|-||Basil Hayden (L)||G-F||So.||5-11||165||Paris, KY (High)||-|
|-||Hubert Blakey||G||Sr.||5-11||-||Beattyville, KY||-|
|-||John Everett (L)||C-F||So.||6-0||-||Maysville, KY (High) [Sewanee Military Academy, Sewanee, TN]||-|
|-||Bob Lavin (L)||G||So.||5-7||140||Paris, KY (High)||-|
|-||James Wilhelm||C||So.||6-1||-||Paducah, KY (High)||-|
|-||Gilbert Smith||G||Fr.||6-1||-||Lexington, KY (Senior)||-|
|-||Herndon Evans||-||Jr.||5-10||-||Frankfort, KY (High)||-|
|-||Lawrence Burnham (L)||G||So.||5-9||-||Paducah, KY||-|
|-||Sam Ridgway (L)||G||Fr.||6-1||-||Shepherdsville, KY||-|
|-||John Carr||-||Fr.||5-9||-||Somerset, KY (High)||-|
|-||* Bartlett||-||-||-||-||Berea, KY||-|
| Schedule | Player Statistics |
Front Row (l to r): Lawrence Burnham, Hubert Blakey, J.C. Everett, Basil Hayden, Bobby Lavin
Season Review - The 1920 Season (Kentuckian)
Everett, Captain of the basketball squad this season, played a lively, well-balanced game up until the time he was forced to surrender his athletic aspirations because of the flu. His goal-shooting was especially praiseworthy.
Blakey, who also played on a part of the season, was quick and accurate, and scored goal after goal to his credit.
Hayden, one of the most reliable players Kentucky has ever had, was the man-of-the-hour. He was a terror to the enemy.
Wilhelm, the morning star, came up just in time to claim his share of the glory. Jimmie was a hard worker and played basketball as he courted the ladies - with his whole heart.
Gilbert Smith is a Freshman of rare promise. His playing this year has attracted much attention and portends a future basketball star for Kentucky.
Ridgeway, the Freshman lad who donned a jersey and won fame overnight, has established a reputation on the basketball floor hard to be equaled. He could play an offensive game almost as well as he could defensive, and touched the basket many times for goals. Bobbie Lavin, shining light of last year's bouts, came up with his old maneuvers again this season and fought his way to glory. Bobbie isn't many feet long, but his work stacked high and the girls just adored the way he played.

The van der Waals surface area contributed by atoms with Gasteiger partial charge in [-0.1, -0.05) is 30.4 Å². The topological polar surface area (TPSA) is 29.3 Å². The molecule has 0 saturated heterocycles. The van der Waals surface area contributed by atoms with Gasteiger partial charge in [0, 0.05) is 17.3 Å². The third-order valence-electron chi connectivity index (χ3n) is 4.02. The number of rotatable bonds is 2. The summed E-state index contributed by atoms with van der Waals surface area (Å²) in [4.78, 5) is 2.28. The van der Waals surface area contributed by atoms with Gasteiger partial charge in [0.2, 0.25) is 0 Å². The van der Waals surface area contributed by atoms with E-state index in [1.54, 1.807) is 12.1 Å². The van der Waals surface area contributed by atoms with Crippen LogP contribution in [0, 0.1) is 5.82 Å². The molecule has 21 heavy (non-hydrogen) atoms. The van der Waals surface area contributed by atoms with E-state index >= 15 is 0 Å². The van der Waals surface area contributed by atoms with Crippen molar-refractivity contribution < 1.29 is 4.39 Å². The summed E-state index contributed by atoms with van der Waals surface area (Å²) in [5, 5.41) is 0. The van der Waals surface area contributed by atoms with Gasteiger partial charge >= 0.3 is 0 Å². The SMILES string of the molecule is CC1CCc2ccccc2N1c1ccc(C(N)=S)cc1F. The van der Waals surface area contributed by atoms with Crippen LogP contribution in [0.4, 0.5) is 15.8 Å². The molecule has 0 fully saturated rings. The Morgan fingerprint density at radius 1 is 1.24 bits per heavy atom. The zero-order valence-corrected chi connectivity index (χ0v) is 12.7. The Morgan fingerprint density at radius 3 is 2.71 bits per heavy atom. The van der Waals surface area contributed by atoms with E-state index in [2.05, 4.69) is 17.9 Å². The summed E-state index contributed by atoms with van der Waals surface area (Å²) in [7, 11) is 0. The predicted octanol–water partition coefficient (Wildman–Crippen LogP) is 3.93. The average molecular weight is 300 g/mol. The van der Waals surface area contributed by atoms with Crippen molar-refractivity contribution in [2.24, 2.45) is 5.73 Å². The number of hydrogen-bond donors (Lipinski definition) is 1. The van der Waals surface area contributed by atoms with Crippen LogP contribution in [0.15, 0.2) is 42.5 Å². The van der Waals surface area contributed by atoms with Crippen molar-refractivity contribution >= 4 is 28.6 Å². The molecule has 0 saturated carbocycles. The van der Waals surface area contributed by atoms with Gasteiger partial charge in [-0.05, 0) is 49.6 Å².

The season opened with a toss-up with Cincinnati. Playing was fast and the teams were evenly balanced. However, Cincinnati slipped one goal too many for Kentucky and came out with a score of 13 to Kentucky's 11.
Kentucky dealt out defeat to the Maryville Five in the second game of the series, mustering a score of 27, leaving only 16 points for the defeated ones.
Kentucky still had her winning streak when she tackled Georgetown and sent the Tiger five home with a defeated score of 25-14.
When the Tennessee quintet came to Kentucky they dealt a blow to the Blue and White that was hard to be forgotten. Two games were played and two were won by Tennessee. In the first game the Southern Five outplayed Kentucky and defeated them with a score of 29-24. The spectacular playing of Gilbert Smith received commendation from both teams. The second game with Tennessee was more evenly matched. At first the Wildcats seemed to have the advantage, but were beaten in the end to a score of 27-26.
Kentucky journeyed over to Danville for several rounds with Centre. They returned unsuccessful, yet undaunted. Danville had piled up 44 points to Kentucky's 15. However Kentucky rallied for the next attack and defeated Georgetown 28-16. The game, although one-sided, was interesting and displayed excellent team-work on the part of the Wildcats.
The Wildcats swamped Kentucky Wesleyan in a walk-away game with a score of 43-13. The feature playing of the evening was the goal-tossing of Captain Everett, Hayden and Blakey.
The Wildcats went on their Southern trip without two of their best players. Captain Everett and Blakey were both incapacitated. The first stop was at Williamsburg, Kentucky, where they were defeated by Cumberland College to a score of 30--21. Burnham, who was acting-captain on the trip, Hayden, Lavin and Wilhelm played with distinction.
Kentucky broke even with Tennessee, losing one game and winning one. It took the patched-up team two defeats to get working smoothly, but when it did get together it walloped the Tennessee boys by a greater margin than the three Tennessee victories over Kentucky this season. The score of the first game was: Kentucky 25, Tennessee 28. Hayden, at forward, was the star player.
The score of the second game was: Wildcats 36, Tennessee 25. Hayden scored at will and Lavin followed a close second. Every man helped raise the score.
The Colonels were victors of the last game of the season by the narrow margin of 20-18. It was a hard-fought game and the Centre "all-American" football men were unable to pull any classy grandstand playing, due to Kentucky's close guarding.
"Bo" McMillan had his pride dragged in the dust by the close guarding of "Dutch" Burnham and failed to scintillate as on the gridiron. Mater Bell, undoubtedly the best man on the Centre team, was greatly hampered by the good work of Jimmie Wilhelm and was held down six points. At the end of the second half the score was 14-14. Five more minutes were played to break the tie. McMillan dashed down the floor, made two field goals, and Bell made one, giving the Colonels a six-point lead. Hayden then came into actions, scoring two field goals for Kentucky. When the time-keeper's whistle sounded, the score stood 20-18 in the Colonel's favor.